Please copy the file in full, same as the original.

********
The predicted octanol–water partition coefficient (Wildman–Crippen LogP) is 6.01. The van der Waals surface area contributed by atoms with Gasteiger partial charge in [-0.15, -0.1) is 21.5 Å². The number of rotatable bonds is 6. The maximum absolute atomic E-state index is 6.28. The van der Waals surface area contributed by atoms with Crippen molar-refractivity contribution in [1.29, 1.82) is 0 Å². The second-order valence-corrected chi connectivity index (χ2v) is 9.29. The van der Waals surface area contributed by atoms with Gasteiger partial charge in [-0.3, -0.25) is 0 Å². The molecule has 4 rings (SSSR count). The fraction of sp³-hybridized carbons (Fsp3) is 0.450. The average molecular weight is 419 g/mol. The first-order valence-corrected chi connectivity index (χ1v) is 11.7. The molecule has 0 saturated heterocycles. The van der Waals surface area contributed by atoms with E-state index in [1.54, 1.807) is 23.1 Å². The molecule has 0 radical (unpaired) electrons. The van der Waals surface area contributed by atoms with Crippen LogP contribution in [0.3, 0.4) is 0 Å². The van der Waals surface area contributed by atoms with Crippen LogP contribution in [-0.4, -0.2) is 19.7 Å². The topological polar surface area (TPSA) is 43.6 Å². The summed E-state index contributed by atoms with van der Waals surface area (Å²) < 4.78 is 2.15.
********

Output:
The predicted octanol–water partition coefficient (Wildman–Crippen LogP) is 6.01. The van der Waals surface area contributed by atoms with Gasteiger partial charge in [-0.15, -0.1) is 21.5 Å². The number of rotatable bonds is 6. The maximum absolute atomic E-state index is 6.28. The van der Waals surface area contributed by atoms with Crippen molar-refractivity contribution in [1.29, 1.82) is 0 Å². The second-order valence-corrected chi connectivity index (χ2v) is 9.29. The van der Waals surface area contributed by atoms with Gasteiger partial charge in [-0.3, -0.25) is 0 Å². The molecule has 4 rings (SSSR count). The fraction of sp³-hybridized carbons (Fsp3) is 0.450. The average molecular weight is 419 g/mol. The first-order valence-corrected chi connectivity index (χ1v) is 11.7. The molecule has 0 saturated heterocycles. The van der Waals surface area contributed by atoms with E-state index in [1.54, 1.807) is 23.1 Å². The molecule has 0 radical (unpaired) electrons. The van der Waals surface area contributed by atoms with Crippen LogP contribution in [0.3, 0.4) is 0 Å². The van der Waals surface area contributed by atoms with Crippen LogP contribution in [-0.4, -0.2) is 19.7 Å². The topological polar surface area (TPSA) is 43.6 Å². The summed E-state index contributed by atoms with van der Waals surface area (Å²) < 4.78 is 2.15.